Second person sought in Tucson massacre
TUCSON, Jan. 9 (UPI) -- U.S. House Speaker John Boehner, speaking about an Arizona shooting that killed six people, said "no act" will deter Congress from doing its job.
Boehner's comments in Ohio Sunday were in response to the shooting rampage in Tucson, Ariz., that left Rep. Gabrielle Giffords, D-Ariz., fighting for her life, USA Today reported.
The dead include a nine-year-old girl, and U.S. District Judge John Roll.
They were killed Saturday when a 22-year-old Tucson man, Jared Lee Loughner, fired into a crowd at a meet-and-greet event held outside a supermarket.
Loughner was in custody and authorities said they are looking for a second person in connection with the shooting spree that also left 13 people wounded.
"An attack on one who serves is an attack on all who serve," Boehner said. Boehner said public service is a "high honor," but the "tragic events remind us" that it "comes with a risk."
"This inhuman act should not and will not deter us from our calling to represent our constituents," Boehner said. "... No act, no matter how heinous, must be allowed to stop us from our duty."
Pima County Sheriff Clarence Dupnik said authorities have pictures of a second person of interest in the shootings, the Los Angeles Times reported.
"There is some reason to believe he came to this location with another individual," Dupnik said. "And there's reason to believe the other individual in some way might be involved. We have an individual that we are actively in pursuit of."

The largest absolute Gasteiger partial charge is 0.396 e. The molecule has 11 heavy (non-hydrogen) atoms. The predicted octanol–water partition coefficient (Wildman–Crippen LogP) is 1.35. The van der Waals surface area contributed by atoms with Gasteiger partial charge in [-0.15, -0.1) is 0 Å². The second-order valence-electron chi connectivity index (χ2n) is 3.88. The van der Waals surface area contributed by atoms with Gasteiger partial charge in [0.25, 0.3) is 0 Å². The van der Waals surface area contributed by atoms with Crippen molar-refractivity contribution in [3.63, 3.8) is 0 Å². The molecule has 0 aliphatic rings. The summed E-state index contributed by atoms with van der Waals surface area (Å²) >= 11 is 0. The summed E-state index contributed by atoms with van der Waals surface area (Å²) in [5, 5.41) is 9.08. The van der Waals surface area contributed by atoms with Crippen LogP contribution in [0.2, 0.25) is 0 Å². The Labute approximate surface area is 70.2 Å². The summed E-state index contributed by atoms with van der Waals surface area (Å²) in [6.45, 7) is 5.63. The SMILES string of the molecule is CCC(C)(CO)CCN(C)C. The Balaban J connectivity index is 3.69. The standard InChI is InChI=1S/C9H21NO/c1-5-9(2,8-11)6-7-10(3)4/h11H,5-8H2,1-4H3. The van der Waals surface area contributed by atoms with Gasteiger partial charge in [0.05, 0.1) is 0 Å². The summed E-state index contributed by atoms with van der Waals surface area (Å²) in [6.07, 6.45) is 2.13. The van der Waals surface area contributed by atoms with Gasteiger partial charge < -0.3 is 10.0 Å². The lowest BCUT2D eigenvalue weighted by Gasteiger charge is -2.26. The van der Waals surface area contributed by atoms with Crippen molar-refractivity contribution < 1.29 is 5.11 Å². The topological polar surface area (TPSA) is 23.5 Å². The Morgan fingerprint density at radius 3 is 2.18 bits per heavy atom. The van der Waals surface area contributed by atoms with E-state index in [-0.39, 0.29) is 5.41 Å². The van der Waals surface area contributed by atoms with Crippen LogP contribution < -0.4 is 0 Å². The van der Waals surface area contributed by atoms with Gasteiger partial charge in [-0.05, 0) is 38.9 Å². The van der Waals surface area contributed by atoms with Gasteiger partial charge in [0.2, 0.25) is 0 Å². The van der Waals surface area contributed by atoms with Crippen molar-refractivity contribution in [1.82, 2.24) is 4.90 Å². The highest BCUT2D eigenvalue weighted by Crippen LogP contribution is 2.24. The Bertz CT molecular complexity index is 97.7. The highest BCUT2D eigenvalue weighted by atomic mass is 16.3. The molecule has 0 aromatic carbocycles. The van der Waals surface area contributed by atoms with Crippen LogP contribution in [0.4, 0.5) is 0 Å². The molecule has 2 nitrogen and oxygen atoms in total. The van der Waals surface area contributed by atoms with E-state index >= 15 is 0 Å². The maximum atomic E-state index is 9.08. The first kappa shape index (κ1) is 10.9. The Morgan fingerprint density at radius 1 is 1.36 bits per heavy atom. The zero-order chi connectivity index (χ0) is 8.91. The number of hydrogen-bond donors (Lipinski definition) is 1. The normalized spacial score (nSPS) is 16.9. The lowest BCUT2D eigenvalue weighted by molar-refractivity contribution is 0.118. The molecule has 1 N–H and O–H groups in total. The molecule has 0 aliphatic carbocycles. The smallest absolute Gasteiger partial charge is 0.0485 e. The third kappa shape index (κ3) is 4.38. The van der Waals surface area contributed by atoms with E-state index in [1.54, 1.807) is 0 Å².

The gunman still had bullets when subdued by two people in the crowd and "probably would have shot other people had he not been tackled," the sheriff said.
Mark Kimble, a member of Giffords' staff in Tucson, said the congresswoman was responding to some commands from doctors following surgery to save her life, the Times reported.
"The next three days are going to be very critical as far as swelling of the brain. And that's about all we know right now. They're very optimistic though," Kimble said.
The local sheriff lamented what he sees as the caustic effect the nasty tone of the rhetoric from some quarters has had on society.
"When you look at unbalanced people, how they respond to the vitriol that comes out of certain mouths about tearing down the government, the anger, the hatred, the bigotry … it is getting to be outrageous," Dupnik said. "And unfortunately, Arizona, I think, has become sort of the capital. We have become the mecca for prejudice and bigotry."
The Times said Loughner had Internet postings that included rants about his dissatisfaction with the government, and listed Hitler's "Mein Kampf" and Marx's "The Communist Manifesto" among his favorite books.
Forensic psychiatrist Mark Kalish, a clinical assistant professor at the University of California, San Diego, told the Times one video Loughner posted gave indications of mental illness.
"It's got these paranoid elements," he said. "He probably suffers from schizophrenia. He's very nihilistic. It's delusional. There's a conspiratorial flavor to it. It is nonsensical, but it's psychotic.
"My guess is he's probably a loner, and he has this bizarre delusion and that the congressperson was involved -- either specifically or in general -- because she's part of the government. It's probable that she just happened to be in the wrong place at the wrong time and it had nothing to do with her personally, other than she just happened to be a representative of the government."